Role playing games (RPG) were present in force due to the strong individual talents of the local Adventurer’s League (website) and Pathfinder Society (website). There were other free tables running games for those looking for something different. The RPG area kept two to three dozen tables regularly filled with players from beginning to end.

Kids Zone

SLGC again provided an area dedicated to the younger players. A pirate ship was available for exploring. A Nerf battle zone and a trike race course was a place for many young gamers to burn off some the excited energy they came with. The Lego building area and tables for creative design work were places that might not have been so energetic, but they were well attended. Some groups looked like the parents took the kids in so they could build with the blocks.

Live Action Area

The arena for battle was once again erected with opposing forces facing off with foam weapons. Epic battles were waged. There was also a smaller area set up for just the younger players learning to get their battle feet under them.


In the midst of all of this was the market place, where conventioneers were able to pick up their remembrances of the event and support their fandoms. The area had a wide selection of memorabilia, artists, game designers, and promotional areas for other groups and events.

Guests and Panels

The guests and panelists were well received.

Great voice actors were there to share what they do and who they are. Charles Martinet (website) of Mario fame. The cast of God of War included Christopher Judge (Facebook), Danielle Bisutti (website), Jeremy Davie (imdb), and Robert Craighead (Twitter). The Legend of Zelda: Breath of the Wild was represented by Patricia Summersett (website), Elizabeth Maxwell (website), Andi Gibson (website), Bill Rogers (Twitter), Jamie Mortellaro (Twitter), and Joe Hernandez (Twitter). And, Chloe Hollings (Twitter) from Overwatch, Victoria Atkin (Twitter) from Assassin’s Creed Syndicate, Jason Charles Miller (website) of Geek and Sundry, and Jason Hayes (composer) (Twitter) were also talked about their experiences.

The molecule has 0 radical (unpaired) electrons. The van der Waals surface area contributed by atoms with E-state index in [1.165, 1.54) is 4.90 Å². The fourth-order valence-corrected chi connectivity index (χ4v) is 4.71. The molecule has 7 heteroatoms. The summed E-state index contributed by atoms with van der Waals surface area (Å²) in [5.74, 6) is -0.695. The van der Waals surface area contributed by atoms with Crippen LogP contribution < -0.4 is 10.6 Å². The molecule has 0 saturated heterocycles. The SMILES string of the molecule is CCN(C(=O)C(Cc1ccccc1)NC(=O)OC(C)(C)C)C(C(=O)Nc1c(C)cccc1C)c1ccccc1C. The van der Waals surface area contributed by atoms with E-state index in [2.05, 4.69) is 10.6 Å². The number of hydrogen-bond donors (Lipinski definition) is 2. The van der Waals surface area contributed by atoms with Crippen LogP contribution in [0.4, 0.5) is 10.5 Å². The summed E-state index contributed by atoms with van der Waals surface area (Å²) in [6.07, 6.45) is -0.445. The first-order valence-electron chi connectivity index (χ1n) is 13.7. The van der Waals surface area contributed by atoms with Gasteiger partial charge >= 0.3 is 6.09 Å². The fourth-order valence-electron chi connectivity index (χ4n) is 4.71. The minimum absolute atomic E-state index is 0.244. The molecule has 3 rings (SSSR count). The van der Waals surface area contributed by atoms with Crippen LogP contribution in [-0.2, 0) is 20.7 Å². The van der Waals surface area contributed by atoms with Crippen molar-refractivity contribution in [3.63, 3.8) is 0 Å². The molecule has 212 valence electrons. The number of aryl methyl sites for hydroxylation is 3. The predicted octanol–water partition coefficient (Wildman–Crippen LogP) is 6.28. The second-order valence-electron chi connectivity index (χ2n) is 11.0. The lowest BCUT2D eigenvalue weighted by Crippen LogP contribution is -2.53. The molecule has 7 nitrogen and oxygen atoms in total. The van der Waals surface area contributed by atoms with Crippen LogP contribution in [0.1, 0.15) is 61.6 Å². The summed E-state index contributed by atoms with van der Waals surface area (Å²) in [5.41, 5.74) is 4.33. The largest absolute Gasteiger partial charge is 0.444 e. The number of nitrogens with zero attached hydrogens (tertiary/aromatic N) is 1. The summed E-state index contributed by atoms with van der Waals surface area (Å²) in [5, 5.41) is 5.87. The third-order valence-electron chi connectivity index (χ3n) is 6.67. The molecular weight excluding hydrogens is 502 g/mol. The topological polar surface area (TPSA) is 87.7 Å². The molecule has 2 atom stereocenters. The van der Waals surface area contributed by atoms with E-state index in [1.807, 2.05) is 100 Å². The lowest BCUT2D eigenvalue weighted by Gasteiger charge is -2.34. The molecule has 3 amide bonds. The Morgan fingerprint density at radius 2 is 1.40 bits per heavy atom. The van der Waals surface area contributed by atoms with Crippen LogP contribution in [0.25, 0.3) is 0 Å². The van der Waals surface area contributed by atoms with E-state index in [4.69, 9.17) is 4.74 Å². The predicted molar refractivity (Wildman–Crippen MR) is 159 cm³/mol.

The panels covered topics about all types of gaming and other areas of interest.


Cosplay wasn’t left out. There was a competition which was highlighted by Zabracus (Twitter) and Missy Mayhem (Twitter). These Two local talents provided insight for those who want to do cosplay.


These were two days packed with a lot of activities a person could get involved with.

I’ve had the opportunity of attending this convention every year since its inception. This year was a struggle. Even with the struggles, the organizers had the guts to push forward when others may have folded. That showed their strength and the power of the gaming community in SLC. My hat’s off to their success (and, yes, I wear a hat when I go to conventions).

There will be more articles coming from my experiences at SLGC 2018. I look forward to seeing more of this convention in the future and watching it grow into what it is capable of producing for the gamers supporting it.

This article also submitted for publication to Guild Master Gaming and Big Shiny Robot.